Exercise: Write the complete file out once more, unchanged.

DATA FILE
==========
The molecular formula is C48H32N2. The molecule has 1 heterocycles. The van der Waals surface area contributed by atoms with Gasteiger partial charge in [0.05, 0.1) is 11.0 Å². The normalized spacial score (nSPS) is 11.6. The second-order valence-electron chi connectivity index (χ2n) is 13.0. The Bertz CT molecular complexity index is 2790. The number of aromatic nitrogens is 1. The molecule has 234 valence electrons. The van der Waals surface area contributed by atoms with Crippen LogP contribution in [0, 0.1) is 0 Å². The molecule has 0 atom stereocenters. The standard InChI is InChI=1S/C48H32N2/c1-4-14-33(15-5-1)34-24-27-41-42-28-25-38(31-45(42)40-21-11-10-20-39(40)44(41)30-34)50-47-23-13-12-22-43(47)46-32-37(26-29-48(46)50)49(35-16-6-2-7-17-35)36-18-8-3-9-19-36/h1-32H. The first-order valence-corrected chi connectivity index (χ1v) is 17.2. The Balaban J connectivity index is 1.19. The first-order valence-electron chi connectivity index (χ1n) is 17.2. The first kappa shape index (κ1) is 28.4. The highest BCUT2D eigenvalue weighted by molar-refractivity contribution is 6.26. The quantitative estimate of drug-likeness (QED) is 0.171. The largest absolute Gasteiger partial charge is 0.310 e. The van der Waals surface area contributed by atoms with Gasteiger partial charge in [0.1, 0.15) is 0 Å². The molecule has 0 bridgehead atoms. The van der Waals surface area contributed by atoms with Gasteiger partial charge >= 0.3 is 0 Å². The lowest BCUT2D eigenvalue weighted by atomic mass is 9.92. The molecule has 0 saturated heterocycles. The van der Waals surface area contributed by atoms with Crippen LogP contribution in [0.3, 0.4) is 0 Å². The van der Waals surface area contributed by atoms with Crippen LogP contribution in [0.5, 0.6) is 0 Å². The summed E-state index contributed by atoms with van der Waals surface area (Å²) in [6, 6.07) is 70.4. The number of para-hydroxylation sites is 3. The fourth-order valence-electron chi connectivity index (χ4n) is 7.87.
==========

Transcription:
The molecular formula is C48H32N2. The molecule has 1 heterocycles. The van der Waals surface area contributed by atoms with Gasteiger partial charge in [0.05, 0.1) is 11.0 Å². The normalized spacial score (nSPS) is 11.6. The second-order valence-electron chi connectivity index (χ2n) is 13.0. The Bertz CT molecular complexity index is 2790. The number of aromatic nitrogens is 1. The molecule has 234 valence electrons. The van der Waals surface area contributed by atoms with Crippen LogP contribution in [0, 0.1) is 0 Å². The molecule has 0 atom stereocenters. The standard InChI is InChI=1S/C48H32N2/c1-4-14-33(15-5-1)34-24-27-41-42-28-25-38(31-45(42)40-21-11-10-20-39(40)44(41)30-34)50-47-23-13-12-22-43(47)46-32-37(26-29-48(46)50)49(35-16-6-2-7-17-35)36-18-8-3-9-19-36/h1-32H. The first-order valence-corrected chi connectivity index (χ1v) is 17.2. The Balaban J connectivity index is 1.19. The first-order valence-electron chi connectivity index (χ1n) is 17.2. The first kappa shape index (κ1) is 28.4. The highest BCUT2D eigenvalue weighted by molar-refractivity contribution is 6.26. The quantitative estimate of drug-likeness (QED) is 0.171. The largest absolute Gasteiger partial charge is 0.310 e. The van der Waals surface area contributed by atoms with Gasteiger partial charge in [0.1, 0.15) is 0 Å². The molecule has 0 bridgehead atoms. The van der Waals surface area contributed by atoms with Gasteiger partial charge >= 0.3 is 0 Å². The lowest BCUT2D eigenvalue weighted by atomic mass is 9.92. The molecule has 0 saturated heterocycles. The van der Waals surface area contributed by atoms with Crippen LogP contribution in [0.3, 0.4) is 0 Å². The van der Waals surface area contributed by atoms with Crippen LogP contribution in [0.5, 0.6) is 0 Å². The summed E-state index contributed by atoms with van der Waals surface area (Å²) in [6, 6.07) is 70.4. The number of para-hydroxylation sites is 3. The fourth-order valence-electron chi connectivity index (χ4n) is 7.87.